London: Sexual activity among older adults is fuelled largely by male appetite - women are less likely to be active if their partners do not experience much desire and more likely if their partners do, new research has highlighted.
"In other words, our studies suggest that women's desire is not decisive for how active they are," said Nils Beckman from Sahlgrenska Academy at the University of Gothenburg in Sweden.
"One reason may be the gender roles that these generations grew up with, which dictate that men always take the initiative," Beckman said in his doctoral thesis.
The study examined the sexual attitudes of senior citizens and identified the factors that determine whether or not they remain sexually active.
Childhood experiences have a major impact on the sexuality of senior citizens, the study said.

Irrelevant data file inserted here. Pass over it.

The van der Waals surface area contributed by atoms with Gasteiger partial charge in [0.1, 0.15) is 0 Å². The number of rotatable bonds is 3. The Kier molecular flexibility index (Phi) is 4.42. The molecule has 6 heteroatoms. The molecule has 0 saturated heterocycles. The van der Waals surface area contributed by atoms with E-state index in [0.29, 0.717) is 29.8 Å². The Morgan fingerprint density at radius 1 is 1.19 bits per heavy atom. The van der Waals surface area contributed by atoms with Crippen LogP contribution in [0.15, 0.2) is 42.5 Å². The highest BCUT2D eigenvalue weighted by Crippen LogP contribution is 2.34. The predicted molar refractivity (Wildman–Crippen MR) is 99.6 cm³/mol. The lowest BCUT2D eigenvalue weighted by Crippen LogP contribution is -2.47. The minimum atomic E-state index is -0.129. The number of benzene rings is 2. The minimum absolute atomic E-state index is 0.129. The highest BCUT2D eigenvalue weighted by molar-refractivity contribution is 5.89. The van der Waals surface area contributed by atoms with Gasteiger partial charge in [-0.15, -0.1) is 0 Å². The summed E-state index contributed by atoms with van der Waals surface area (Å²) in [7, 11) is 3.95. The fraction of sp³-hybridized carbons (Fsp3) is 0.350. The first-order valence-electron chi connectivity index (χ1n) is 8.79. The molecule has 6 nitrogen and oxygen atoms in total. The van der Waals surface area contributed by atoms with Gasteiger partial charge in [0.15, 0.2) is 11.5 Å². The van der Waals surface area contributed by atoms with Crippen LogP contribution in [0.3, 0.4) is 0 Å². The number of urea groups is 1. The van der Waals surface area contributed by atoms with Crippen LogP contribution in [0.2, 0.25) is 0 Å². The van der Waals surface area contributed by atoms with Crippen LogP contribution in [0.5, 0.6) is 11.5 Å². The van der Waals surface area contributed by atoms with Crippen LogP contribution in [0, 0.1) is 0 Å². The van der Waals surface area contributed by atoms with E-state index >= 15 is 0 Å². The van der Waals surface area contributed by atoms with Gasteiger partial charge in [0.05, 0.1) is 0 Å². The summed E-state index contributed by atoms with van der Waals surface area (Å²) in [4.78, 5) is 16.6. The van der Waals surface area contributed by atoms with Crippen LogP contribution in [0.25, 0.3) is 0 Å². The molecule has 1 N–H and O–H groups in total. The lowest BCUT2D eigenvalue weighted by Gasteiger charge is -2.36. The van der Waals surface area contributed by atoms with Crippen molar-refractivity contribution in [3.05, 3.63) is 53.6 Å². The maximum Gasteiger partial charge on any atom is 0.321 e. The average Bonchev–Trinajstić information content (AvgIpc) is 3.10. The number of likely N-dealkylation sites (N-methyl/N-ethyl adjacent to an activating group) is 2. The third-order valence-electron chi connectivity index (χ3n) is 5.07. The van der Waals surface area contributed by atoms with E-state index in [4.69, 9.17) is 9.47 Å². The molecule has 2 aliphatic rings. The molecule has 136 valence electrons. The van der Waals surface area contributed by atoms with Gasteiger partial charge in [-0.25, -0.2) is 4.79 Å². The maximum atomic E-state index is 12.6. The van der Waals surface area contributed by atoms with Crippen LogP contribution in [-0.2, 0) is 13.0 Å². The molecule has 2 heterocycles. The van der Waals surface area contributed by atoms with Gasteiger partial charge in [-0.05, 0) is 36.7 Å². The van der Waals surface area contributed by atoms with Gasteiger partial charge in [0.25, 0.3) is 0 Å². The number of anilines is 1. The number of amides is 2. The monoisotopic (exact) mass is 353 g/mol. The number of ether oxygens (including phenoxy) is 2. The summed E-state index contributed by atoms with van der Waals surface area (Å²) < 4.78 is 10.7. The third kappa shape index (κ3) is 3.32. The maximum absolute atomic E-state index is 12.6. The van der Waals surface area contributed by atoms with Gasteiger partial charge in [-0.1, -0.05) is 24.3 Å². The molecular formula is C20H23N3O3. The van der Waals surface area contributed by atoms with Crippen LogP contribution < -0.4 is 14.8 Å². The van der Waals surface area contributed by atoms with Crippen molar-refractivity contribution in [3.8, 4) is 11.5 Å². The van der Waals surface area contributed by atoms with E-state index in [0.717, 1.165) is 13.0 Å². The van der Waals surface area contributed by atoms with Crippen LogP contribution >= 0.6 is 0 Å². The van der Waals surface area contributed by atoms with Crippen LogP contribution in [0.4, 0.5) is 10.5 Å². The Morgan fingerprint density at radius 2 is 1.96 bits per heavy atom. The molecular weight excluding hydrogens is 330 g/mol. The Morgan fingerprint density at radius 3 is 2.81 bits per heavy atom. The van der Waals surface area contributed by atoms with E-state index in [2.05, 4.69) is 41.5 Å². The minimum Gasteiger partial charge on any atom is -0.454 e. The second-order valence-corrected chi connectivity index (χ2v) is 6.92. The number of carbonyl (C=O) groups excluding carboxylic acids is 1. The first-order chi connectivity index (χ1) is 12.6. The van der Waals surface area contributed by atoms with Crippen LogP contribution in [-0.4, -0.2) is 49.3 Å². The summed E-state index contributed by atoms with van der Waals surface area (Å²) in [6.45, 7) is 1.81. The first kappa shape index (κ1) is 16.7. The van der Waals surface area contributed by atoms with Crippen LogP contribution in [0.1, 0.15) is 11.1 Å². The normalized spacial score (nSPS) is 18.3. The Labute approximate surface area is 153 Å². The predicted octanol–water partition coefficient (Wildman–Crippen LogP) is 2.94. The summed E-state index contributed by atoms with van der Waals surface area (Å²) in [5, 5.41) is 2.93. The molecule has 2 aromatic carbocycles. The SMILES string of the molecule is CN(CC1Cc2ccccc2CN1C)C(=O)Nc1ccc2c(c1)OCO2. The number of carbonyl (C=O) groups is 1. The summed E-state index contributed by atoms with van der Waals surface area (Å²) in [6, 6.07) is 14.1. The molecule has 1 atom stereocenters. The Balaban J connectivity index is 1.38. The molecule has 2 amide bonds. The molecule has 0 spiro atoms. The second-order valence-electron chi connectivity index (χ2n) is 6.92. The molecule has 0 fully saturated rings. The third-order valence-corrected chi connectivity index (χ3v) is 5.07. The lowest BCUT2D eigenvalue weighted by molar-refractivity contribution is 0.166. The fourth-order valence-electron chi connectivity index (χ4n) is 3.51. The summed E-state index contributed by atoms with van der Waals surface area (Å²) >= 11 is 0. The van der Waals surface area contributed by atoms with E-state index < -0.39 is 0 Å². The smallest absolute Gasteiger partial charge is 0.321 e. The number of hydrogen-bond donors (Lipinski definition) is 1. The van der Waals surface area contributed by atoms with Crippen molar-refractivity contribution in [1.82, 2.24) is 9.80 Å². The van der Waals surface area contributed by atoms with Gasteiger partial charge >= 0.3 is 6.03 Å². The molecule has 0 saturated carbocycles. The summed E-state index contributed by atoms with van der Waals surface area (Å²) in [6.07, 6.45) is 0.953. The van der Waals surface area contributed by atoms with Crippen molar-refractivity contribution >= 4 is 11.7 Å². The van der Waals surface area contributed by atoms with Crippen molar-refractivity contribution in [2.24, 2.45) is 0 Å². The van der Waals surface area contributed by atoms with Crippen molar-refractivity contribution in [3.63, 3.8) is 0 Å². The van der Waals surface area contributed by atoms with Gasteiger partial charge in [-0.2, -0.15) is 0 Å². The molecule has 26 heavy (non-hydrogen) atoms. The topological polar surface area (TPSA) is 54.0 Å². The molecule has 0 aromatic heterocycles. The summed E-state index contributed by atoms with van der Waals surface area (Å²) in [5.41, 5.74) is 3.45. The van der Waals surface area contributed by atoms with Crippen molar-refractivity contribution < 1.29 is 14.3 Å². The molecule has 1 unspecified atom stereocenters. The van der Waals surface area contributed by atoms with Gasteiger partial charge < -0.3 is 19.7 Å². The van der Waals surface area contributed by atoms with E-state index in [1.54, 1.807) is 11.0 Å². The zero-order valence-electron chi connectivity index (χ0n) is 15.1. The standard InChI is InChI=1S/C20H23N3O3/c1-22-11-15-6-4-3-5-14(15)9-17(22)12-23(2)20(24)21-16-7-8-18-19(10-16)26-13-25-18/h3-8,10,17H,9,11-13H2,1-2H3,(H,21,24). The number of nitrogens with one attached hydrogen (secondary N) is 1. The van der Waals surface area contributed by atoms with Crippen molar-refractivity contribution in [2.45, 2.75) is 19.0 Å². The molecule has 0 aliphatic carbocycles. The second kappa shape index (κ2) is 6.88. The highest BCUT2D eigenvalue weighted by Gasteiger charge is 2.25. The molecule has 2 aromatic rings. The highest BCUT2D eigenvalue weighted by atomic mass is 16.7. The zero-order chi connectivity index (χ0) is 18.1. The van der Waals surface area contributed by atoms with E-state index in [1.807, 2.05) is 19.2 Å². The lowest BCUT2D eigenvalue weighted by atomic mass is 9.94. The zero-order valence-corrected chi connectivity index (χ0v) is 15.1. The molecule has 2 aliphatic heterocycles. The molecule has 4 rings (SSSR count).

A history of childhood poverty, parental squabbling or divorce, and corporal punishment may reduce sexual desire and activity even in middle age, the findings of the research that monitored women from middle age to 70 years, showed.
However, the research based on data from the large H70 and women's population studies also found that senior citizens in Sweden have experienced a considerable improvement in their sex lives since the 1970s.
Sexual activity among 70-year-olds has increased from 12 percent to 34 percent for women and from 47 percent to 66 percent for men since the 1970s.
The quality of sex lives of senior citizens has improved as well. A total of 62 percent of women and 71 percent of men reported being highly satisfied with their sex lives as opposed to 41 percent of women and 58 percent of men in the 1970s.
"A general sense of well being, comfortable circumstances, good physical condition and vibrant mental health all contribute to sexual satisfaction," Beckman added.